Physician Pessimism Could Contribute to Shortage, Reduced Access to Care
In the next one to three years, more than half of the nation’s physicians plan to retire, cut back on the number of patients they see, work reduced hours or take other steps that would reduce patient access to care, a survey from The Physicians Foundation finds. According to A Survey of America’s Physicians, which polled more than 13,000 physicians, a continuation of this trend could mean the loss of 44,250 physicians from the workforce in the next four years.
The survey finds that physicians are seeing fewer patients per day than they did in 2008, and 26 percent of physicians have closed their practices to Medicaid patients. Fifty-two percent have already or are planning to limit Medicare patient access to their practices.
More than three-quarters (77.4 percent) of the physicians surveyed are somewhat or very pessimistic about the future of the medical profession, and more than 84 percent agree that “the medical profession is in decline.” However, younger physicians, female physicians, employed physicians (as compared to those who own practices) and primary care physicians are generally more positive about their profession.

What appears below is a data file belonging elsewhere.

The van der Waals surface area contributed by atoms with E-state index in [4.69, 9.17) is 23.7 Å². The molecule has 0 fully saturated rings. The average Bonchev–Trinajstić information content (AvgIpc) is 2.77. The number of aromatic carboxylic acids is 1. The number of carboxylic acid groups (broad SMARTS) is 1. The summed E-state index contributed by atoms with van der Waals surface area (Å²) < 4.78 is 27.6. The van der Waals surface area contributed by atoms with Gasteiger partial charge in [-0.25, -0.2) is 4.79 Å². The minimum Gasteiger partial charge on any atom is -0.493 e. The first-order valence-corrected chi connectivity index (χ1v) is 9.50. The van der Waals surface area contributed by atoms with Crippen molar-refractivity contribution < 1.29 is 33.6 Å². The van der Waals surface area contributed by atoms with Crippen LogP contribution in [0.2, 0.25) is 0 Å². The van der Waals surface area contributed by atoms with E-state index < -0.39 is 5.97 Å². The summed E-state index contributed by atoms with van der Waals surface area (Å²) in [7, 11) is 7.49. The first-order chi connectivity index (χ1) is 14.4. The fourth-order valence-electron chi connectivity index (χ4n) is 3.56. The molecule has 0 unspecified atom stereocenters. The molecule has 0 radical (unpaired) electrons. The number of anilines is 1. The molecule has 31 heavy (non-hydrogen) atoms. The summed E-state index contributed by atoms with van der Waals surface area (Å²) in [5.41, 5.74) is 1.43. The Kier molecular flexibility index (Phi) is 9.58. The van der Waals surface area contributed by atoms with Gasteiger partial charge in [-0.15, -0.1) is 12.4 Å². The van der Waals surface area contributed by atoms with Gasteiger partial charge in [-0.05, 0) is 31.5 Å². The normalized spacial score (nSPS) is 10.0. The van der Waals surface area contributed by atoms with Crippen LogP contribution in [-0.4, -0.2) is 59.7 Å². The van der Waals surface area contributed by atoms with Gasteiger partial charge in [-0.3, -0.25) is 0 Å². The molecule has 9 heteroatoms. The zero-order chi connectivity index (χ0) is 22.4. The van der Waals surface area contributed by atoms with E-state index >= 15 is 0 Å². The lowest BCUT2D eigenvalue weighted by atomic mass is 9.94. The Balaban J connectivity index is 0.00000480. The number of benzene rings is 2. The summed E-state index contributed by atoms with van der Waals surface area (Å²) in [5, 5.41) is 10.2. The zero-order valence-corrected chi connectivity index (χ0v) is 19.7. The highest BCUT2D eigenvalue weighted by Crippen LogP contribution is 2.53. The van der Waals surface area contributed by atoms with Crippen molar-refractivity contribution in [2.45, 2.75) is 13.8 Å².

“The survey was conducted in the context of one of the most transformative eras in the history of modern healthcare,” the introduction to the study notes. “Physicians are at the vortex of these changes… It is a challenging and uncertain time to be a doctor. The results of the survey reflect this uncertainty and should be taken in the context of current events. As the course of healthcare reform becomes clearer, attitudes and perspectives may change. However, we believe the survey reveals what doctors are thinking today and is relevant to healthcare professionals, policy makers, media members, and to anyone who has been seen by a physician or who will be.”